Toni Okamoto says that if you want to save money, it’s better to buy in bulk and learn to love leftovers, rather than relying on convenience food. In my new book “Plant-Based on a Budget Quick & Easy”, I give a mix of options, such as using canned beans instead of cooking from scratch. This will cost you a bit more, but you won’t be spending the time or money to cook them yourself.

You have to decide what you can do more of. It’s sometimes worth it to spend a little extra to buy your bread rather than make your own and take the time to let it rise. You’re probably going to have to think about it again and again.

When trying to save money, I believe that buying in bulk, keeping your pantry and freezer well-stocked, and learning how to enjoy leftovers is key. When I plan my meals, I make four entrees that can be used for both lunch and dinner.

Sean Pyles: I find it difficult to cook because of boredom and also trying to save on food costs. I’m not a fan of leftovers. It’s just that I have trouble keeping things interesting. How do you keep your cooking exciting and interesting when you make things in bulk, and you eat the same thing a few days in a a row?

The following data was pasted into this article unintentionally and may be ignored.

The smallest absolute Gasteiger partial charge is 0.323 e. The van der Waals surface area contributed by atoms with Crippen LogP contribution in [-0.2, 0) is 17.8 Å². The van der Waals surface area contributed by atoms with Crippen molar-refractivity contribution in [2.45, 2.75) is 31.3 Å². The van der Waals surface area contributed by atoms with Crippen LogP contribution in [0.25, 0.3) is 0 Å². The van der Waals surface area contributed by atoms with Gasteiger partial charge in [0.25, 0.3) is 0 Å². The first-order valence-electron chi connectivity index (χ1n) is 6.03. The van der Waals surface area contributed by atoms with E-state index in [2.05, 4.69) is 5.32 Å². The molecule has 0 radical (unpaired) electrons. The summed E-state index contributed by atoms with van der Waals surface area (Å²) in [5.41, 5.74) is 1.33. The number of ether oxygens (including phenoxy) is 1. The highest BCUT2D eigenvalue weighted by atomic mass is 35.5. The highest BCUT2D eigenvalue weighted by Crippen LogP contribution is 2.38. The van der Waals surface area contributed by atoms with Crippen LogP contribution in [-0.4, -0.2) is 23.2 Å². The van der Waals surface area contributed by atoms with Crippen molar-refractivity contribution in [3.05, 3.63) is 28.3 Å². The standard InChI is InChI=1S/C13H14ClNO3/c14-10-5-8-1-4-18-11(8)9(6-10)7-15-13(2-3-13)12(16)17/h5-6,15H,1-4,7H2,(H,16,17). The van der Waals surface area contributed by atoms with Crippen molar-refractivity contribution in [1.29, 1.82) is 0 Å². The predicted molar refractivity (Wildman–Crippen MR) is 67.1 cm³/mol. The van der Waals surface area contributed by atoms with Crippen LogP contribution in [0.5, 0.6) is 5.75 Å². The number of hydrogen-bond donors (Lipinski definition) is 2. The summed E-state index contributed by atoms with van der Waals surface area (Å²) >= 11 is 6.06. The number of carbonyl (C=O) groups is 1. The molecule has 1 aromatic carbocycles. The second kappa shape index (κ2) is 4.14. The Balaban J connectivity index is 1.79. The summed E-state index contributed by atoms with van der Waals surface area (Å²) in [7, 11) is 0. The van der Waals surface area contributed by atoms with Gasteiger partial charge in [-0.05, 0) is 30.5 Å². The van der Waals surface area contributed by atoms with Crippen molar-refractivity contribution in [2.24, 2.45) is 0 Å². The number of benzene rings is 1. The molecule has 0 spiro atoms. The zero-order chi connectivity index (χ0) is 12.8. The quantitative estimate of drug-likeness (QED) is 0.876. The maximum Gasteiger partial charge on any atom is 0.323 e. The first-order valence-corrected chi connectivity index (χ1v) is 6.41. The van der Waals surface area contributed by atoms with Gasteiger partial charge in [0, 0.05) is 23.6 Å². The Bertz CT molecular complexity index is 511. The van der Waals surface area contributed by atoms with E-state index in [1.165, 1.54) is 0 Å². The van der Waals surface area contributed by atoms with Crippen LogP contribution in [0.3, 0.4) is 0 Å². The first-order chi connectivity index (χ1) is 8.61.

Toni Okamoto : This is my favorite thing because, like you I do not love eating the same food every day. What I do is make a large pot of chili. You make a large pot of chili the first day and eat it straight away. On the second day, I served it with roasted sweet potatoes and cilantro. The next day, I’d serve it over brown rice, with lime juice, chopped onions, and avocado. If you’re on a budget, an avocado costs about 50 cents here. But I’m sure that isn’t the case everywhere. Just to change it up a bit so that you don’t eat the same bowl of chili everyday.

Sean Pyles: This is a principle that can be applied to many different types of cuisine. In Italy, polenta can be called a “three-day meal” because you can eat it the first day as a mealy polenta and the next day make patties and put them on sandwiches. The third day, you can use the leftover patties to make almost fries. You can get three different meals out of a single meal.

Toni Okamoto That’s my favourite.

Kim Palmer : What would you recommend someone who is new to plant-based food to start with?

Toni Okamoto : Everyone loves a soup that is packed with vegetables. It’s more like a stew and is loved by everyone in the family.

Sean Pyles: I found it difficult to convince my partner that the meals that I was preparing were both tasty and satisfying. What are your thoughts on overcoming these challenges in vegetarian cooking?

Toni Okamoto : I have found that my friends and audience are satisfied when you make a base to which everyone can add their own ingredients. If your partner wants to add another protein to the meal, it is perfectly fine. You can still enjoy both meals.

You can also start by introducing your family to familiar dishes that do not rely on meat substitutes. For example, you could introduce them to burritos, pasta dishes, or wraps.

Kim Palmer: That’s great. Kim Palmer: I love that.